Golf: The Open - Tiger suffers as big game eludes big names

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The Independent Online
TIGER WOODS has a strategy for taming the beast and a novel one it is too. No matter that this is the longest - at 7,361 yards - Open course in history, Woods leaves his woods in the bag and on almost every tee hits an iron.

Going for accuracy rather than length, Tiger clearly believes that softly, softly catches the claret jug. In the third round yesterday the links were alive with the tasty prospect of the dream pairing, the Tiger and the Great White Shark. Perhaps they would inspire each other and treat the beast as Craig Parry had done earlier in the day. Unfortunately, it did not work out like that.

As if to protect their jugulars, polo-neck sweaters were the order of the day for the world number one and the former number one. Woods was in all black, which tended to match his par figures. He was not gun slinging yesterday. "He's playing too conservatively," said one of his minders, adding that it would be a different story in the final round today.

Whenever he plays in the Open Woods is protected by a group of enthusiasts from the Army Golf Society. It is an honorary role, but in return Tiger gives them items from his extensive golf wardrobe. How come that streaker got through the cordon at the 18th the other day? "We let her," said one. "She was no security threat."

Otherwise, Carnoustie is an ornithological wasteland. No albatrosses, only the odd sighting of an eagle and not many more birdies. It is not often that Woods is in a birdie-free zone but yesterday he was. At least Norman picked up a few, but he was more erratic off the tee. The Australian began with a birdie but immediately gave the shot back at the second. Woods refused to throw caution to the winds, perhaps understandably so with only the Frenchman Jean van de Velde, who qualified for the championship, making a serious impression on the leaderboard.

There are only two par fives, the sixth and the 14th. Woods didn't birdie either, Norman birdied both. At 578 yards, the sixth is one of the beast's claws. Nevertheless, Tiger took an iron off the tee and then attempted to punch a low shot up the middle. He ran out of fairway, which is not difficult considering that it is about as wide as a wasp's waist.

Woods thumped his club into the ground and swore. Out loud. He was still short of the green after his third shot, but then executed a lovely little pitch shot, exploiting the bank at the back of the green and allowing his ball to run back towards the flag. He made the putt to save par. However, the seventh green hurt them both. Norman needed a five footer to save par and never looked like making it. Twice he backed off the putt, a sure sign that he was extremely uncomfortable with it. Woods, from slightly longer, also missed to record his first bogey.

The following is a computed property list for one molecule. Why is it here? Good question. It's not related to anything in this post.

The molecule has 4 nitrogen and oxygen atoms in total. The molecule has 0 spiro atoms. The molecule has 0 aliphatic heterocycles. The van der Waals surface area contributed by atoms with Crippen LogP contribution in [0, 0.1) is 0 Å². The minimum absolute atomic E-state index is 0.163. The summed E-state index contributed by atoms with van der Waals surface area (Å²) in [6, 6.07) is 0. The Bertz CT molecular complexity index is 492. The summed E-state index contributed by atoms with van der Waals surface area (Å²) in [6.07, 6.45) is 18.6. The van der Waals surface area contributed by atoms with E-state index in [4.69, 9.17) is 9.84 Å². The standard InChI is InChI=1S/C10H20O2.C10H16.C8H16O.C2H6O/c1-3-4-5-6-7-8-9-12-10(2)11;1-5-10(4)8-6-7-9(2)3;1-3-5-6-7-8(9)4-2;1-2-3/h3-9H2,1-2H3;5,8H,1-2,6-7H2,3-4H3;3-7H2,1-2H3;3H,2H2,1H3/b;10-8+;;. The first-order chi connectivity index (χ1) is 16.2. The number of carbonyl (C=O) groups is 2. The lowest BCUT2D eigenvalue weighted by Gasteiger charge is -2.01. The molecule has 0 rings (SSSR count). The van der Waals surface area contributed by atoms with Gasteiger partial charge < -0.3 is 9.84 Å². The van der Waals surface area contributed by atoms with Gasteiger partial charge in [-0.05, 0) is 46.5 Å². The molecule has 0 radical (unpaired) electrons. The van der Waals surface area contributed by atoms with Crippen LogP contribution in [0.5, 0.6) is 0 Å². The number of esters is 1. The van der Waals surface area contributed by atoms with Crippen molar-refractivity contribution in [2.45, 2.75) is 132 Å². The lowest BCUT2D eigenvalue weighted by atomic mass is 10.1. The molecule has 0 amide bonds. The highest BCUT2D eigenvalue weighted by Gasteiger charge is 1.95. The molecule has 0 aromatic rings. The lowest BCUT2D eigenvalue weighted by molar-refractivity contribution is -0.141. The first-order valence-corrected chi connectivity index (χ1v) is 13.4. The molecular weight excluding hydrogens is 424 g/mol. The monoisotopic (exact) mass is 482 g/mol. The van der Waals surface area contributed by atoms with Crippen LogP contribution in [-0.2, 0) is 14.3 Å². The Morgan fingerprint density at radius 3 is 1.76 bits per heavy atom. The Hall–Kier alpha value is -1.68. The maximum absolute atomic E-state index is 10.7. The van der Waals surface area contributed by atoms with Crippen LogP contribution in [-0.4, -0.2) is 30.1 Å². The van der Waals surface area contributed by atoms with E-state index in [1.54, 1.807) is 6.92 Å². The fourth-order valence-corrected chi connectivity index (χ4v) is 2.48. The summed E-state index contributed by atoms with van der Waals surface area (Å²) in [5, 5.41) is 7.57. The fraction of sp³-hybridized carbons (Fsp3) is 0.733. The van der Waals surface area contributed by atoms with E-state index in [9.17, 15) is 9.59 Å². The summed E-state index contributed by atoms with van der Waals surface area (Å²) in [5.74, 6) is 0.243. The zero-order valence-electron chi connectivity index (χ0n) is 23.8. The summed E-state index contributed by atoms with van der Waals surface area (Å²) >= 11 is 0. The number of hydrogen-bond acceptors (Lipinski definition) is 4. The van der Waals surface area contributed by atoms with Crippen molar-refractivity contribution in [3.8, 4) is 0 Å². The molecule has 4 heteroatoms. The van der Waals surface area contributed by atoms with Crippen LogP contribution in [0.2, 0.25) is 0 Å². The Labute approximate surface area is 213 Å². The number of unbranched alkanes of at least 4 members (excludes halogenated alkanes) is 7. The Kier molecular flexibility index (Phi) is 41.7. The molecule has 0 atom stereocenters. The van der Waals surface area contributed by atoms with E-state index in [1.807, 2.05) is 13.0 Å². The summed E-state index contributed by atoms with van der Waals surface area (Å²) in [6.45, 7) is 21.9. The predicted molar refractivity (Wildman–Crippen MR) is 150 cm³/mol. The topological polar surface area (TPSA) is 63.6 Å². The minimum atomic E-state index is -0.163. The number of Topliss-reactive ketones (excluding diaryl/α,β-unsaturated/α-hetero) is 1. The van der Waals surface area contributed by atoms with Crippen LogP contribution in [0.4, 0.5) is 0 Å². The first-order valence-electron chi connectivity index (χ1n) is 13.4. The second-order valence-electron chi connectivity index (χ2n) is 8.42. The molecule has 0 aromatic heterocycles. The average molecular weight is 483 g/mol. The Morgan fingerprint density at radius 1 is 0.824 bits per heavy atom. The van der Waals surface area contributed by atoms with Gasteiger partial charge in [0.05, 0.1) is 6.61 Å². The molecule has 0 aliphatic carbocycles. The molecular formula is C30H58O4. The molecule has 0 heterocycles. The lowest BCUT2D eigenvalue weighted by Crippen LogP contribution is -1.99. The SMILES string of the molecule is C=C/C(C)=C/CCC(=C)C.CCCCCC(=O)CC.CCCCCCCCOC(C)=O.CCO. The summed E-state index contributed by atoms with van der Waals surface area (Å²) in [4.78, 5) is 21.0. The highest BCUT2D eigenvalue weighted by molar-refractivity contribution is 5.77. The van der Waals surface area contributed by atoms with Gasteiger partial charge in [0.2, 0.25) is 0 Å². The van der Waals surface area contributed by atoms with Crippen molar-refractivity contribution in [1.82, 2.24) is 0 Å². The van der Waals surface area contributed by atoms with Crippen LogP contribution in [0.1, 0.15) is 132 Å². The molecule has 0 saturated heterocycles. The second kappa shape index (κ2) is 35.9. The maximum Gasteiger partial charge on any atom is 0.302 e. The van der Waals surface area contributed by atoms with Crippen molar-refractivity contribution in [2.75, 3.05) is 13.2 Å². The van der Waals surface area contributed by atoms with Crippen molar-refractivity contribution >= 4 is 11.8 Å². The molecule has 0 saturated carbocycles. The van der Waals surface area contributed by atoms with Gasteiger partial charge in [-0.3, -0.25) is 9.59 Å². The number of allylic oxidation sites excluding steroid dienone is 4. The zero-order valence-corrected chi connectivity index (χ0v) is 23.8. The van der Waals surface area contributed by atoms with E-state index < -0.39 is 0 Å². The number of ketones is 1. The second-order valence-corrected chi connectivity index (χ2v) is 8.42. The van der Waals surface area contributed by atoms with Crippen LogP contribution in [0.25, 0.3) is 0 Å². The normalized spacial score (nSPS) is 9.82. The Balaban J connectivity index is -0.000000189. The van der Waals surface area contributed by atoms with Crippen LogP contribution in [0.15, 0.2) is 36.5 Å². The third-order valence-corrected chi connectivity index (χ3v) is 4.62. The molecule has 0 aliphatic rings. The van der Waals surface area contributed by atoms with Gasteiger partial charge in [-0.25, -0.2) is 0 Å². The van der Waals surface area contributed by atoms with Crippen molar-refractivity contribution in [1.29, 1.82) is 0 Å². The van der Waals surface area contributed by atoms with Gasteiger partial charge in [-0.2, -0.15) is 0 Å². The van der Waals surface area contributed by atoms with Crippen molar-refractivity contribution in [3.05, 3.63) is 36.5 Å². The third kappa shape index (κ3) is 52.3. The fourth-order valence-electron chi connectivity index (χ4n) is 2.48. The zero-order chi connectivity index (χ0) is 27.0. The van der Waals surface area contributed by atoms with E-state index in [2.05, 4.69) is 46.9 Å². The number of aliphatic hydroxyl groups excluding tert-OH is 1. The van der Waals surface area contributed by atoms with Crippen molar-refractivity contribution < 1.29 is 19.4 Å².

Both players had started the day at four over par, and both went to the turn in 37, one over. Norman dropped a shot at the 10th after finding a bunker off the tee and another at the 12th. The shark was finding sand with alarming regularity. Woods, meanwhile, had a great chance to record his first birdie at the 14th but missed from six feet.

But it was the penultimate hole that proved a major setback to both players. Woods recorded a double bogey six after missing the fairway with a three wood off the tee, compounding the error by three putting. Norman escaped with a bogey five after finding the Barry Burn with his tee shot. After taking a penalty drop, he hit his third into a bunker from where he played a miraculous shot. The ball pitched about 10 feet past the flag, spun back and very nearly rolled into the hole.

The huge galleries following this two ball had little to cheer about. At least Woods recovered from the double bogey on the 17th to finish with a par four, which is more than can be said for the Great White Shark. Another wayward tee shot put the Australian in trouble and his seven-foot putt to save par slid by the hole. Norman finished with a 75, to stand at eight over par. He had three birdies and seven bogeys. Woods did not manage a single birdie and had one bogey and one double bogey to finish with a 74.

At seven over par for the tournament he does not believe that his first Open is beyond his reach although if Van de Velde maintains his impression of the great escape the American has a huge job on his hands. "The way it's worked out means that I'll be three or four groups ahead of the leaders in the final round and that's perfect," Woods said. "I'll be finished when they're playing 16, 17 and 18 and if I can post a good score you never know what might happen. I think that even somebody on 10 over has a good shot.

"I'm still in the hunt although I'll have to play a great round of golf. This course is so penal you can make pars and still pick up shots. It's a wonderful test of golf and I appreciate this course, but it's a pity they took out a lot of the gamble by making the fairways so narrow."

It is the tightness of the fairways that has prevented Woods, and others, from using their driver. Asked if he would be more aggressive in the fourth round, he replied: "I'd like to say yes but then you look at the waist- high rough so you can't be too aggressive. I've got to be more precise and create more legitimate birdie chances. I made a lot of putts, it's just that they were for pars. Every hole is a potential bogey, although conditions were definitely easier. I think they've cut the rough or flattened it."